Nothing stirs a Sikh like Baisakhi does. It is a mega event – a religious festival, harvest festival and new year’s day all rolled into one. In April, this day marks the beginning of the Hindu solar new year. In fact this day is celebrated all over the country as new year day under different names. It is also the time when the harvest is ready to cut and store or sell. For the Sikh community Baisakhi has a very special meaning. It was on this day that the last Guru Gobind Singh organised the sikhs into Khalsa or the pure ones. By doing so, he eliminated the differences of high and low and established that all human beings were equal.
Baisakhi has special significance for two of India’s major religious groups. For Hindus, it’s the start of the new year, and is celebrated with requisite bathing, partying, and worshipping. It’s believed that the goddess Ganga descended to earth thousands of years ago, and in her honor many Hindus gather along the sacred Ganges River for ritual baths. The action is centered in the holy cities along the Ganges in north India, or in Srinagar’s Mughal Gardens, Jammu’s Nagbani Temple, or anywhere in Tamil Nadu. Hindus plant poles wrapped in flags of god-embroidered silk in front of their homes, and hang pots of brass, copper or silver on top. Children wear garlands of flowers and run through the streets singing “May the new year come again and again!” In Kerala the festival is called Vishu, and includes fireworks, shopping for new clothes and interesting displays called Vishu Kani. These are arrangements of flowers, grains, fruits, cloth, gold, and money are viewed early in the morning, to ensure a year of prosperity. In Assam, the festival is called Bohag Bihu, and the community organizes massive feasts, music, and dancing.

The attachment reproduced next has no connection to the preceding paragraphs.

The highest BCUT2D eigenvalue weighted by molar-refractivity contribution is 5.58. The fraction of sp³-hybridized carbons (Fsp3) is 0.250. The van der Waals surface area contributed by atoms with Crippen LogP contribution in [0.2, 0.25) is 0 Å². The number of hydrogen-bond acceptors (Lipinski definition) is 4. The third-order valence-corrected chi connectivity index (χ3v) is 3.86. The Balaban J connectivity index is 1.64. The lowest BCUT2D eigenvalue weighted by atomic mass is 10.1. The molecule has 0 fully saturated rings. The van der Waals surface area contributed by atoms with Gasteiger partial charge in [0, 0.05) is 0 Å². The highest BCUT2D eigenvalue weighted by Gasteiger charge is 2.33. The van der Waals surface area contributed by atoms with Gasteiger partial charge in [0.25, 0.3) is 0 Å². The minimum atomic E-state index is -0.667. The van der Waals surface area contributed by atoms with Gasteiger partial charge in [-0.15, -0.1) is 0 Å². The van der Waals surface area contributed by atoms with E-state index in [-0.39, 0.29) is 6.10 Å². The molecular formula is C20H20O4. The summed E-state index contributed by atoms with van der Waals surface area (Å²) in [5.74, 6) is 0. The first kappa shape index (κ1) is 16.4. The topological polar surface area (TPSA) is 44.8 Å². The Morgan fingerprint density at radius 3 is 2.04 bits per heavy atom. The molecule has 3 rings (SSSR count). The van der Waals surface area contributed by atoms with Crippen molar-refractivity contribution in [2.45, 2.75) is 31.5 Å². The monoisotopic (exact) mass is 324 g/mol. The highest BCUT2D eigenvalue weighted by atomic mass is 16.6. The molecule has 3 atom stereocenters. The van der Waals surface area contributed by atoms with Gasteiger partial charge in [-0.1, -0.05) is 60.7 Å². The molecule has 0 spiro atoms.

Sikhs assign quite a different meaning to Baisakhi, and if you happen to be in a Punjabi village to catch the men performing the wild bhangra dance, you’ll get the picture. This strenuous dance tells the story of the agricultural process, from tilling the soil through harvesting. As the dholak (drum) changes beats, the dancing sequence progresses, dramatizing plowing, sowing, weeding, reaping, and finally celebrating. Baisakhi also commemorates the day in 1689 when Guru Gobing Singh founded the Khalsa, the fighting Sikh brotherhood that donned the distinctive Sikh outfits. Sikhs visit temples, such as the Golden Temple in Amritsar, where the holy Granth is read, commemorating the day on which the Guru asked five volunteers to offer their lives, then took them one at a time into a tent. He emerged each time with a bloody sword, although he had in fact sacrificed a goat. In honor the “Beloved Five,” a series of parades are held, in which sets of five men walk in front of the holy book with swords drawn. When the ceremony is over, a round of feasting, music-making, and dancing begins, amid the blossoming flowers and harvested grain. Celebrated In Punjab, Haryana and in all Sikh communes anywhere in India